Brun’s survey of 150 farmers revealed that 32% of fruits and vegetables, 14% of meat, and 12% of fish and seafood products failed to reach market due to spoilage, leading him to conclude that nearly 60% of food produced in Vietnam is not consumed. Despite these losses, Brun found that only 14% of surveyed food chain actors (farmers, collectors, distributors) make use of a cold chain, resulting in substantial lost revenue, lost time, wasted water, and greenhouse gas emissions. In terms of land use, Brun estimates that 11% of Vietnam’s land is used to produce food that is not consumed – an area roughly the size of North Carolina. He summarised by urging collective action to address the structural issues behind these numbers.

C010Julien Brun, managing partner, CEL Consulting, a firm specialising in emerging supply chains, shared preliminary survey results quantifying food loss in Vietnam.

Nguyen Duc Loc, acting director of Southern Centre of Agriculture Policy and Strategy (SCAP) / Institute of Policy and Strategy for Agriculture and Rural Development (IPSARD) gave the third keynote address, discussing issues in development of the agri-cold chain in modern Vietnam. Loc started with positive factors related to agriculture in Vietnam, including recent high growth rates, supply surplus, and a sharp increase in trade as the country’s agricultural sector has been rapidly integrated into the world economy through the addition of free trade agreements (now 12 with 56 countries). He then cited several challenges facing the sector, including a weakening of growth and competitiveness (due to small scale, scattered production, negative impacts of climate change, and strong competition associated with international integration), low development of supporting industries (for example, Vietnam’s food retail network is very small compared to other Asian countries), and a multitude of bottlenecks in the value chain of Vietnamese agriculture, including high input costs stemming from overuse of fertilizers and inefficient use of water, low-quality, inefficient production due to the small-scale, scattered nature of the growers, high transaction costs and high post-harvest losses, low technology processing, and low-quality, low-priced exports.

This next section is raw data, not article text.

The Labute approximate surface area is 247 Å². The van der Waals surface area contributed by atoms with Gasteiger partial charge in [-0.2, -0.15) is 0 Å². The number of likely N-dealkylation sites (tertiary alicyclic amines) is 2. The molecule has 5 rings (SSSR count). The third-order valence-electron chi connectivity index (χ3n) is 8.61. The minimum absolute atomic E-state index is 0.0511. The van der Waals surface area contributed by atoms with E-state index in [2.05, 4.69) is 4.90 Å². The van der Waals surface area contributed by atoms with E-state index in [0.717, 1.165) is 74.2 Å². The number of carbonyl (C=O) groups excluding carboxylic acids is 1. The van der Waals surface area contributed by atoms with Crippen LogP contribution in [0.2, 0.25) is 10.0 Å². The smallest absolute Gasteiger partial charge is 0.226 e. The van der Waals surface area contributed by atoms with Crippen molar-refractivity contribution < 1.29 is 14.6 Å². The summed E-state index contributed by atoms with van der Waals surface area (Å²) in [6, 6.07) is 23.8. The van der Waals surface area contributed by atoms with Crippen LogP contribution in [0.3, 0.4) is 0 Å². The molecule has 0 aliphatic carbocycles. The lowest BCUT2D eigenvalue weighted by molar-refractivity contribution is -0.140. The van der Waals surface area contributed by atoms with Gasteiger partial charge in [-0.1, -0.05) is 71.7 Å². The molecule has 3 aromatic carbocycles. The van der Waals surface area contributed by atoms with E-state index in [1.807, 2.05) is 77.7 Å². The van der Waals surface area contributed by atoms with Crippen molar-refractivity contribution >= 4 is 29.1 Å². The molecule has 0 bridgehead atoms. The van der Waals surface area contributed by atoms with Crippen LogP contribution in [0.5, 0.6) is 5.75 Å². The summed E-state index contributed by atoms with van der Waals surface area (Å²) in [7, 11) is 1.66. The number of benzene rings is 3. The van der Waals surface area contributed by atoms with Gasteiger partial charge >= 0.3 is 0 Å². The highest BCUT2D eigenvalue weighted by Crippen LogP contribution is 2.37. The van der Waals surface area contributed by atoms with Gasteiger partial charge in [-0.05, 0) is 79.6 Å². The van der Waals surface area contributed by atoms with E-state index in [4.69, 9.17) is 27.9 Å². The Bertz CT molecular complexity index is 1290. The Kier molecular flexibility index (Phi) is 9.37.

Loc noted that inefficient logistics led to reduced competitiveness for Vietnamese products, and that a restructuring plan is in place to enhance market orientation (promoting key products of advantage), reorganise production to increase scale and promote value chain linkages, and strongly promote the application of science and technology within Vietnam’s agricultural system. Future plans involve the restructuring of resources and labour around products and markets aligned with advantages for Vietnam.

Read Part 1

Part 3 coming soon…